As best as I can understand it, the theme of the Old Testament is that God created mankind and placed us on this earth with a great purpose in mind. There are hints, but only hints, that part of that purpose was that we would be a testimony of His love and kindness to the angels that had rebelled. Many times God appeared on earth, in human or angelic form, and talked with those who were endeavouring to accomplish His purpose. He guided and supported them with many manifestations of His power and glory. But in the end it was evident that mankind was not strong enough, or wise enough, to do what God expects of us.
The theme of the New Testament is that God never expected us to do it in our own strength and wisdom. In the Sermon on the Mount, Jesus taught us a way of life that looks a lot like weakness. Jesus Himself submitted to the outrages of those who were powerful according to the measure of this world, and overthrew them by the power of love and forgiveness. The apostle Paul saw how the power of God could only work in us when we are weak, and said, “Therefore I take pleasure in infirmities, in reproaches, in necessities, in persecutions, in distresses for Christ’s sake: for when I am weak, then am I strong.”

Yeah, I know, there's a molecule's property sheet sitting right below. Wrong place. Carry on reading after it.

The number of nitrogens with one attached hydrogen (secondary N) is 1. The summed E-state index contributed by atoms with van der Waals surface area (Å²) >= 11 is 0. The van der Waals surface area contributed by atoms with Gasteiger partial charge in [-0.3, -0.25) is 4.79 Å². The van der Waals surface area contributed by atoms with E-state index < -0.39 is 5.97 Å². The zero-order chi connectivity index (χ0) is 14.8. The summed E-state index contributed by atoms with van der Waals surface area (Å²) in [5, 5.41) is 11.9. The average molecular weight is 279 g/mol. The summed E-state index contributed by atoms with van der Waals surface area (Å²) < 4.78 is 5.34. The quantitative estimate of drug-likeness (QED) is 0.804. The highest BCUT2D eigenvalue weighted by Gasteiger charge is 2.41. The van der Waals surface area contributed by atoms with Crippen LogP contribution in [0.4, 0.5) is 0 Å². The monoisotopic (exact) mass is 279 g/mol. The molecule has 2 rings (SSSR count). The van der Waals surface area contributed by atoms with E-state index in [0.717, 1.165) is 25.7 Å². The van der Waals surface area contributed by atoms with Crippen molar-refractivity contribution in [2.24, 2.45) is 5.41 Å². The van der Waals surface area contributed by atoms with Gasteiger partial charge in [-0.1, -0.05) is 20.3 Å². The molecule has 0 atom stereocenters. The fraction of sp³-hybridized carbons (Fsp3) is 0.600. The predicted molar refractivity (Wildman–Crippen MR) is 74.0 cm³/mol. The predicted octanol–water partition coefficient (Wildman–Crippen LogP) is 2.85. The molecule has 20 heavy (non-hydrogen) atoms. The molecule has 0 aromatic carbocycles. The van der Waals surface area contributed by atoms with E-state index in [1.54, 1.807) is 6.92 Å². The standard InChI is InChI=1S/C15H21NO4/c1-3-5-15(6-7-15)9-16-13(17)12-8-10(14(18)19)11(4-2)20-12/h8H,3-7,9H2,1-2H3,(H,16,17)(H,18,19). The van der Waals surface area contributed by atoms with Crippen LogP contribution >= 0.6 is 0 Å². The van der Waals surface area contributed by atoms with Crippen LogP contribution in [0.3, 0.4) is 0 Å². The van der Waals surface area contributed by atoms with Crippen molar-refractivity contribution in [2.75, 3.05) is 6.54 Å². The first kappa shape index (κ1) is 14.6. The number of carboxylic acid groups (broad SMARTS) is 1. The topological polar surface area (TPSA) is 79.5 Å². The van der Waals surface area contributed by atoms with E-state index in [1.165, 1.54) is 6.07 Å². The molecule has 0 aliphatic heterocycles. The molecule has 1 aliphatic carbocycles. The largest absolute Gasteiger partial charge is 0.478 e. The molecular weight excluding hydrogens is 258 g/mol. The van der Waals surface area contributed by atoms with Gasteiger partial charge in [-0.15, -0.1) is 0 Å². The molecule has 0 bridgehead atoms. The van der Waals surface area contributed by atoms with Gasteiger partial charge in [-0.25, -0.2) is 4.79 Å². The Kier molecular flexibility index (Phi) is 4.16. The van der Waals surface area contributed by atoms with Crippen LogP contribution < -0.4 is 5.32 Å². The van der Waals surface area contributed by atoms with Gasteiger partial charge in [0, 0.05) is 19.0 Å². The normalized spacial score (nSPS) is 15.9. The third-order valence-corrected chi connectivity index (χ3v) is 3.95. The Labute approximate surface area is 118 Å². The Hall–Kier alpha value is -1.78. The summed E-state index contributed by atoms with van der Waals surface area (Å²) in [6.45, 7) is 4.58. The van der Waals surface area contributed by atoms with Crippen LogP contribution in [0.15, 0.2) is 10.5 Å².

We often speak of the armour of God as described by Paul in Ephesians chapter six. Do we realize that this armour is only effective when we lay down our own armour? Isn’t this the significance of David taking off Saul’s armour and laying it aside before he went out to meet the giant? He told Goliath, “Thou comest to me with a sword, and with a spear, and with a shield: but I come to thee in the name of the LORD of hosts, the God of the armies of Israel, whom thou hast defied. This day will the LORD deliver thee into mine hand; and I will smite thee, and take thine head from thee; and I will give the carcases of the host of the Philistines this day unto the fowls of the air, and to the wild beasts of the earth; that all the earth may know that there is a God in Israel.”
Goliath saw nothing but a sling in David’s hand, but David was clad with the whole armour of God, invisible to human eyes, yet more powerful than any weapon of human warfare. We are powerless against the giants of our day if we face them in our own strength and expect God to provide a little supplementary force. The message of the New Testament is that we must put off every vestige of human strength and trust only in God’s strength.